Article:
Good Sport: Bureaucracy defers the Dudley dream

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SONY DSCby Jeff Laughlin

By the time anyone reads this, Dudley High School will have been eliminated from the state high school playoffs. They will not have participated, either.

A 10-0 team that has been a powerhouse the last couple of years, Dudley played their final game of the regular season — a blowout win — and played a JV player. That player had participated just a few days before in a JV game. That illegality denied Dudley their dreams.

The coaches claim it was an accident — a moment of panic brought on by an on-field mistake.

What most people won’t see: Some end-of-the-bench youngster got to play on a team that could win a state championship, a team that could go undefeated. Some would call that a dream rather than a detriment.

The NCHSAA deemed the play unfair. Bureaucracy does not deal in dreams.

They punished Dudley for playing the scrub in meaningless minutes of a game long decided. And they punished Dudley in the most unimaginable way possible: They robbed people of the chance to see how good they could be.

Think about that. We had a team in Greensboro that could have been an undefeated giant, a team full of kids who could have realized their potential in something. And the bureaucracy, in the interest of fairness, told them: No. You cannot try and realize your athletic potential this year, because you cheated by allowing a kid to take the field with less than a minute left.

Okay, that’s a little overblown.

Resiliency comes naturally in high school. If I had thin skin as a youngster, I’d be dead or crazy. The kids will soldier on — some of them will graduate, others will come back to a good team next year and the cosmic ballet will continue.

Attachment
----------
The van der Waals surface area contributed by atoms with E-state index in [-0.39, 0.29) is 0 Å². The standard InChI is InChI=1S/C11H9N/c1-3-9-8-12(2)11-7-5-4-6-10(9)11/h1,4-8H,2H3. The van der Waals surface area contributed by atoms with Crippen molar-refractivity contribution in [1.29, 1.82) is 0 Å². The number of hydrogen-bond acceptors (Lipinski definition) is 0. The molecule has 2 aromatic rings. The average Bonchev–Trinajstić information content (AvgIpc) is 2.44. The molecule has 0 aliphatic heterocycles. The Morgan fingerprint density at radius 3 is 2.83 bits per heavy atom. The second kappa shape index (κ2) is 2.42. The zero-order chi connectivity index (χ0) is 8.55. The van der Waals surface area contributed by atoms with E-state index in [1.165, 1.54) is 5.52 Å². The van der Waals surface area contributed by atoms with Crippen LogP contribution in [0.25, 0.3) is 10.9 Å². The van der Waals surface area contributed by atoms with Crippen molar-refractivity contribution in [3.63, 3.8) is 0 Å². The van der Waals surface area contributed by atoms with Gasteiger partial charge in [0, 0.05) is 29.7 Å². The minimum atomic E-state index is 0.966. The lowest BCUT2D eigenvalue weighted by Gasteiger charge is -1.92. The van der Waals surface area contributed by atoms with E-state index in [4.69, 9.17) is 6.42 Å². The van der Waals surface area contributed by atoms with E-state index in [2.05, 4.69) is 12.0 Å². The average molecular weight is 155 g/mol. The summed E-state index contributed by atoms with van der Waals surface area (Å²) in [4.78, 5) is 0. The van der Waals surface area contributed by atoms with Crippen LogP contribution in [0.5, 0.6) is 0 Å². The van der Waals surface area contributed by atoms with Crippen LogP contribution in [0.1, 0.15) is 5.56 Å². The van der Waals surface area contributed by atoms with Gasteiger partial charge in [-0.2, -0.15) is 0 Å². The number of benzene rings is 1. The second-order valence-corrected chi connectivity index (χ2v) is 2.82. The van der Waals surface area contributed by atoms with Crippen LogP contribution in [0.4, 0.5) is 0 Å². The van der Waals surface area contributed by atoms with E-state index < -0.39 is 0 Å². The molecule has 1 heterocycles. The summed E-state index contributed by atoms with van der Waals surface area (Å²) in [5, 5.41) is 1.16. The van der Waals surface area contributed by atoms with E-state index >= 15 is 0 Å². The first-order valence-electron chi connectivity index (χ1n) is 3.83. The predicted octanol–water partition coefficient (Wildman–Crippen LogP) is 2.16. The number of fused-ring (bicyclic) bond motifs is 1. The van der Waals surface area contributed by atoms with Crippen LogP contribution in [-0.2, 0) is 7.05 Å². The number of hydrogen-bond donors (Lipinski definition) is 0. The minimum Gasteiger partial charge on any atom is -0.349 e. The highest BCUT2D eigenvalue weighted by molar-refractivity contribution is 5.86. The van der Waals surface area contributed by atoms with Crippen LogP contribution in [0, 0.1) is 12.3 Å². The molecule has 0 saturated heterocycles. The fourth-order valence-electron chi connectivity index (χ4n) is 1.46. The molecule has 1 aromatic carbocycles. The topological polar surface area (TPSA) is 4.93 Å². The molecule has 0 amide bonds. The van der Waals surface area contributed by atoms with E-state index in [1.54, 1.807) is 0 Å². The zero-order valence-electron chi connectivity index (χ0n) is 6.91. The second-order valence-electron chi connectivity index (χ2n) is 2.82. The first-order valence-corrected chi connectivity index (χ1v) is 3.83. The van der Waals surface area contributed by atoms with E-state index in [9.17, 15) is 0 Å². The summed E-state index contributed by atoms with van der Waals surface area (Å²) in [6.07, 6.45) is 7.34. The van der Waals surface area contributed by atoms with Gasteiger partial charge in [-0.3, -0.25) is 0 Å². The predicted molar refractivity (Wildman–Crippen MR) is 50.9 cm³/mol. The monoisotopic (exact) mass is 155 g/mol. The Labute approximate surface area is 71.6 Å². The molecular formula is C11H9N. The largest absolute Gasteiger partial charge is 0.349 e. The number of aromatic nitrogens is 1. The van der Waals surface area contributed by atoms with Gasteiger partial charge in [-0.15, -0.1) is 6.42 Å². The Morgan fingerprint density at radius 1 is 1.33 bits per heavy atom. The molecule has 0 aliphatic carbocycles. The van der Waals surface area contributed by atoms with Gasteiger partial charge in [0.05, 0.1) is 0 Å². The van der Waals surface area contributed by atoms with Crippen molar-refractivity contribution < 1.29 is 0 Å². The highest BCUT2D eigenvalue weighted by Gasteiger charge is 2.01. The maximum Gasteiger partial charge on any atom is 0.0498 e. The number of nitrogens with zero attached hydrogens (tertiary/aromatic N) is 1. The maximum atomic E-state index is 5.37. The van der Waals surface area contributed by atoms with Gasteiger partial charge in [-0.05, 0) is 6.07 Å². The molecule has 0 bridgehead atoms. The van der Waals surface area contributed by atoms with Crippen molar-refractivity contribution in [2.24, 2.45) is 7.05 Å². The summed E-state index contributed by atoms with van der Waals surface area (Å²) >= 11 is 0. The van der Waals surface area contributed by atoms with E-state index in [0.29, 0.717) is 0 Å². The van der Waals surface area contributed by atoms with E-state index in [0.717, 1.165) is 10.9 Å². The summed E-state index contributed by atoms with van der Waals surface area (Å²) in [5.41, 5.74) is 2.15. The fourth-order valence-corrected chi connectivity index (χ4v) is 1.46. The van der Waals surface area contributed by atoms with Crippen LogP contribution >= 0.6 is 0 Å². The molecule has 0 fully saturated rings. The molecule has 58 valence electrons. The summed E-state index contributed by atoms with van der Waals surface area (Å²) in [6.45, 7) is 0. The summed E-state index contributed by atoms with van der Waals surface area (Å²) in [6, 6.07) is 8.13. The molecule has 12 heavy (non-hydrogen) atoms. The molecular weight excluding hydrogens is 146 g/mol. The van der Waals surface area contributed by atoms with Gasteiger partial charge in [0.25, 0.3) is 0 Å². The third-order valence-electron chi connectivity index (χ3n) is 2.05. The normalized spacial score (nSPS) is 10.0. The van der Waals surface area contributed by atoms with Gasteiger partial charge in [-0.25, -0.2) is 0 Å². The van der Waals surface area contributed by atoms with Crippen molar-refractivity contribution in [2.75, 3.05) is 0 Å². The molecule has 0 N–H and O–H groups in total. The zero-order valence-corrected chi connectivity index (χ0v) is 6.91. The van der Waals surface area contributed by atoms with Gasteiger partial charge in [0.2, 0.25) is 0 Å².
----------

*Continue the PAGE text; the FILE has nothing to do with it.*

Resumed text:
Living in the now, though, let’s be realistic. The coach stood and apologized for not fully understanding the scope of rules meant to protect players. He offered to walk away from the team as they chased a second straight championship. Dudley forfeited a win to end a 25-game win streak. During appeal, the principal even said that the coaches “let down the community.”

That’s a crock.

The only people hurt in this are kids. Kids. They don’t get to play because a coach lacked oversight. It doesn’t matter that playing this one kid happened as a matter of gentility long thought necessary in sports. Be polite enough not to continue to destroy an opponent. By following the rules of gentility, they violated one of ethics.

Remember that gentility and ethics, while important, are made up solely to protect feelings. The NCHSAA exists to protect players. No one really wins in either case regarding this incident, but that doesn’t matter now.

Now, we get nothing.

I had planned on going to see Dudley on Friday — my first high school football game in this area since I moved here. I typically stay away from celebrating high school athletics because I believe that children should be allowed to be children. Hyping their performance or chastising the lack of ability at a young age has massive consequences and I honestly don’t understand enough about that age to involve myself.

That said, I was attracted to this team for the same reason anyone would be. Dominance and greatness so rarely come at any level. Dudley’s only accomplishment would be to impress me. I don’t want to know any more than what I have to.

Now, I know nothing.

I know more about the rules of North Carolina high school football, but not on the field. I know more about bureaucracy than on-field product.

Someone will be crowned state champion soon. Perhaps they beat the best team in the state to get there. Perhaps they did not. That kind of mystery can no longer be solved, but the case closed on some kids realizing their dreams. And a boardroom full of adults could have done something about it. Instead, they followed the rules.

Funny thing about dreams deferred, the ones deferring rarely bear the brunt of consequence. They never see the dreams dry up or fester like sores.

And we’ll never see this Dudley team explode.